In simple terms, a hypothesis refers to an assumption that must be accepted or rejected. There are two hypothesis testing procedures, namely parametric and nonparametric tests, in which the parametric test is based on the fact that the variables are measured on an interval scale, while in the nonparametric test it is assumed that it is measured on a ordinal scale. Now, in the parametric test, there can be two types of tests, t-test and z-test.
This article will give you an understanding of the difference between T-test and Z-test in detail.
|Sense||The T-test refers to a type of parametric test that is applied to identify, how the means of two sets of data differ from each other when variance is not provided.||The Z test involves a hypothesis test that checks whether the means of two data sets are different from each other when the variance is provided.|
|Based on||Distribution for students||Normal distribution|
Definition of T-test
A t-test a hypothesis test used by the researcher to compare population means for a variable, classified into two categories according to the variable of interval less than. More precisely, a t-test is used to examine how the media taken from two independent samples differ.
The T test follows the t distribution, which is appropriate when the small sample size and the standard deviation of the unknown population. The shape of a distribution t strongly influenced by the degree of freedom. The degree of freedom implies the number of independent observations in a given set of observations.
Hypothesis of the T test :
- All data points are independent.
- The small sample size. Generally, a sample size greater than 30 sample units considered large, otherwise small but should not be less than 5, to apply the t test.
- The sample values must be taken and recorded precisely.
The test statistic:
Coupled T-test : a statistical test applied when the two samples are dependent and the coupled observations are taken.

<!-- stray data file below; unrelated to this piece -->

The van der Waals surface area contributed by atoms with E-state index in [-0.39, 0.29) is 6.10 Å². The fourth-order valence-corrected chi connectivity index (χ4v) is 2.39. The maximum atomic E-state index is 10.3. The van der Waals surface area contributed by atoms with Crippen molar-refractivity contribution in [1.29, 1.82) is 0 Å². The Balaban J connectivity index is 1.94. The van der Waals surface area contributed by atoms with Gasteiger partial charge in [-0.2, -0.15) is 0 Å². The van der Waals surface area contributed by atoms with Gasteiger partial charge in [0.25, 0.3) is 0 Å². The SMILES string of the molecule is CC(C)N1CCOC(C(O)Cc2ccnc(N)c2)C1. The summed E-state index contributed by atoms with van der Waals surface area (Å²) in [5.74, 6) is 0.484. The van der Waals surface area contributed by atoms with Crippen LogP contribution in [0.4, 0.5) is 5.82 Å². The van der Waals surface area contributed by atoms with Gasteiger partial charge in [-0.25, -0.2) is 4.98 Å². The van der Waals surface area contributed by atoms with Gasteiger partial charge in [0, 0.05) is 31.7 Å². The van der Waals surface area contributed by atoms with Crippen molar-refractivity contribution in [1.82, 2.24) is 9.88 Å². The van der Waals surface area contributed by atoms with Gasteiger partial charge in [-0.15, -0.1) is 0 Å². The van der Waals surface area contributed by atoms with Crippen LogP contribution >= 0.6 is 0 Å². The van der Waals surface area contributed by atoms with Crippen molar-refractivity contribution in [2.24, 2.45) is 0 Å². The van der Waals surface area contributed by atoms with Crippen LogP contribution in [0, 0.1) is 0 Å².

Definition of the Z test.
The Z test refers to a univariate statistical analysis used to test the hypothesis that the proportions of two independent samples differ significantly. Determines how far a data point is away from the data set mean, in the standard deviation.
The researcher adopts z-test, when the population variance known, in essence, when there is a large sample size, the sample variance considered approximately equal to the population variance. In this way, it is assumed that it is known, although only sample data is available and therefore a normal test can be applied.
Hypothesis of the Z test :
- All sample observations are independent
- The sample size should be over 30.
- The normal Z distribution, with an average zero and a variance 1.
The test statistic:
Key differences between T-test and Z-test
The difference between t-test and z-test can be clearly traced for the following reasons:
- The t-test can be understood as a statistical test that is used to compare and analyze whether the means of the two populations are different from each other or not when the standard deviation is not known. By contrast, Z-test is a parametric test, which is applied when the standard deviation is known, to determine whether the means of the two data sets differ from each other.
- The t-test based on Student's t distribution. In contrast, the z test is based on the assumption that the distribution of the sample means is normal. The t distribution and normal distribution of both students appear equal, as both are symmetric and bell-shaped. However, they differ in the sense that in a t distribution, there is less space in the center and pi in the tail.
- One of the important conditions for the adoption of the t test is that the population variance is not known. Conversely, the population variance should be known or assumed to be known in the case of a z test.
- The Z test used when the large sample size, i.e. n> 30, and the appropriate t test when the small sample size, meaning n <30.
In general, t-tests and z-tests are almost similar tests, but the conditions for their application are different, which means that the appropriate t test when the sample size does not exceed 30 units. However, if greater than 30 units, z-test must be performed. Likewise, there are other conditions, which make it clear which test should be performed in a given situation.